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I'm trying to execute a search of sorts (using JavaScript) on a list of strings. Each string in the list has multiple words.

A search query may also include multiple words, but the ordering of the words should not matter.

For example, on the string "This is a random string", the query "trin and is" should match. However, these terms cannot overlap. For example, "random random" as a query on the same string should not match.

I'm going to be sorting the results based on relevance, but I should have no problem doing that myself, I just can't figure out how to build up the regular expression(s). Any ideas?

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How does trin and is match This is a random string? –  mellamokb Oct 10 '11 at 22:50
    
"random random" should match once ? If not I totally don't get it. –  jAndy Oct 10 '11 at 22:52
1  
@mellamokb: ThIS IS a rANDom sTRINg. –  jAndy Oct 10 '11 at 22:54
    
You say "without repeat" in the title but the string "is" is repeated in your example: "Th(is) (is) a random string". What do you mean? –  Mark Byers Oct 10 '11 at 22:55
    
When I say without repeat - I mean "random random" should not match because, even though both words in the query exist, both words match over the same text in the string (and there isn't another part of the string that would match). Complicated requirements, I know ... but hopefully that makes sense. –  DNR Oct 10 '11 at 23:07
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4 Answers

up vote 3 down vote accepted

It probably isn't a good idea to do this with just a regular expression. A (pure, computer science) regular expression "can't count". The only "memory" it has at any point is the state of the DFA. To match multiple words in any order without repeat you'd need on the order of 2^n states. So probably a really horrible regex.

(Aside: I mention "pure, computer science" regular expressions because most implementations are actually an extension, and let you do things that are non-regular. I'm not aware of any extensions, certainly none in JavaScript, that make doing what you want to do any less painless with a single pattern.)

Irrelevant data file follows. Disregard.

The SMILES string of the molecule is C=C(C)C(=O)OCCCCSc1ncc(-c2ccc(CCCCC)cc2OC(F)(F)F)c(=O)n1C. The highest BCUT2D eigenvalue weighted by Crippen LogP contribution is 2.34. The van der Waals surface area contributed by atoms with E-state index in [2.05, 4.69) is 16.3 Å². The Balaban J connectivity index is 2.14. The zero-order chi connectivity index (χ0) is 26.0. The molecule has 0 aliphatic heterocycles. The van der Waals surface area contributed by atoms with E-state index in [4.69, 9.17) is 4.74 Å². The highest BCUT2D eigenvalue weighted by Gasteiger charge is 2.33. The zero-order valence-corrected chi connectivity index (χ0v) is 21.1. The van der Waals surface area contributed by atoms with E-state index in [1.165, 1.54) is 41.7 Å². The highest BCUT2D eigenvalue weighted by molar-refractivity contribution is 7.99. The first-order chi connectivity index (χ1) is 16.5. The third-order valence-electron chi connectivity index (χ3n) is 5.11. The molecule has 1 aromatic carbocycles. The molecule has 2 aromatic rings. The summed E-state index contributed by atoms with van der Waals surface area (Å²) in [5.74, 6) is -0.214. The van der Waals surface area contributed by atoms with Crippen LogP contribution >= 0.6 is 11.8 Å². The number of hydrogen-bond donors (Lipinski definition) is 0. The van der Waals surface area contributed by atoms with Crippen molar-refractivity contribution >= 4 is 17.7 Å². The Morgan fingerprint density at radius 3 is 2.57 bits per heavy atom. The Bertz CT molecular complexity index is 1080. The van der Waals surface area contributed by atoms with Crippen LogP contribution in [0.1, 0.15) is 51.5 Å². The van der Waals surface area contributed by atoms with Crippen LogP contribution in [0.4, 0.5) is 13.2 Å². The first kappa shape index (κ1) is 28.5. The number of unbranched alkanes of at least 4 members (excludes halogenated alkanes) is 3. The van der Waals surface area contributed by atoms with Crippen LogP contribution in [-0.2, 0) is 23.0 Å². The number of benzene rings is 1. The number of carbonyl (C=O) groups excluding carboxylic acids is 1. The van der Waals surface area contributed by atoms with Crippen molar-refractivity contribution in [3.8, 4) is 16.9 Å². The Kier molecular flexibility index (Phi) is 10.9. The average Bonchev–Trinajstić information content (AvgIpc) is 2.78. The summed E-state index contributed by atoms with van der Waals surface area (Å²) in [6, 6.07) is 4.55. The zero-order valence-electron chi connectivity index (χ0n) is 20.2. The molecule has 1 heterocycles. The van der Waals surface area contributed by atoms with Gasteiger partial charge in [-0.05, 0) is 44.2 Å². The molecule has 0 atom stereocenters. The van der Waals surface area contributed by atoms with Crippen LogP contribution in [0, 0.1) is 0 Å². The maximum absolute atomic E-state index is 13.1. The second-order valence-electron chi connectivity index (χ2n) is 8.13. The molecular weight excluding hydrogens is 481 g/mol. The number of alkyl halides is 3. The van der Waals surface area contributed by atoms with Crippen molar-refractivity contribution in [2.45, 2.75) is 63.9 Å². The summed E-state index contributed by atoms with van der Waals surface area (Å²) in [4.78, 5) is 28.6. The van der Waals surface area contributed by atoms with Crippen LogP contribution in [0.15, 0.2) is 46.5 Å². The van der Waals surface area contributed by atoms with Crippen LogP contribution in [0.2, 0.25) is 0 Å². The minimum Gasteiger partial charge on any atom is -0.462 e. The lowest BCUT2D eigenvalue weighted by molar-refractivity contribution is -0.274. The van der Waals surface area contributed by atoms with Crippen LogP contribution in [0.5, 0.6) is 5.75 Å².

A better approach would be to keep a dictionary (Object, in JavaScript) that maps from words to counts. Initialize it to your set of words with the appropriate counts for each. You can use a regular expression to match words, and then for each word you find, decrement the corresponding entry in the dictionary. If the dictionary contains any non-0 values at the end, or if somewhere a long the way you try to over-decrement a value (or decrement one that doesn't exist), then you have a failed match.

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Copy the string into a temp. Delete each word from the query from the temp, or fail. If you haven't failed, you've succeeded. –  tchrist Oct 10 '11 at 23:14
    
We ended up taking an approach somewhat along the lines of what you suggested. –  DNR Oct 11 '11 at 20:03
    
@tchrist Yeah, that's pretty much what I said, except I said "dictionary" instead of "temp". –  Laurence Gonsalves Oct 11 '11 at 22:44
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The query trin and is becomes the following regular expression:

/trin.*(?:and.*is|is.*and)|and.*(?:trin.*is|is.*trin)|is.*(?:trin.*and|and.*trin)/

In other words, don't use regular expressions for this.

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Regexes are fine. Consider the Perl solution: $copy = $string; for $word (split " ", $query) { $copy =~ s/$word// || die }. –  tchrist Oct 10 '11 at 23:13
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I'm totally not sure if I get you right there, so I'll just post my suggestion for it.

var query   = "trin and is",
    target  = "This is a random string",
    search  = { },
    matches = 0;

query.split( /\s+/ ).forEach(function( word ) {
    search[ word ] = true;
});

Object.keys( search ).forEach(function( word ) {
    matches += +new RegExp( word ).test( target );
});

// do something useful with "matches" for the query, should be "3"
alert( matches );

So, the variable matches will contain the number of unique matches for the query. The first split-loop just makes sure that no "doubles" are counted since we would overwrite our search object. The second loop checks for the individuals words within the target string and uses the nifty + to cast the result (either true or false) into a number, hence, +1 on a match or +0.

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You have to delete it if you find it, and fail if you don't. That way you don't need to store a search array or count things. –  tchrist Oct 10 '11 at 23:14
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I was looking for a solution to this issue and none of the solutions presented here was good enough, so this is what I came up with:

function filterMatch(itemStr, keyword){
    var words = keyword.split(' '), i = 0, w, reg;
    for(; w = words[i++] ;){
        reg = new RegExp(w, 'ig');
        if (reg.test(itemStr) === false) return false;   // word not found
        itemStr = itemStr.replace(reg, '');              // remove matched word from original string
    }
    return true;
}

// test
filterMatch('This is a random string', 'trin and is');   // true
filterMatch('This is a random string', 'trin not is');   // false
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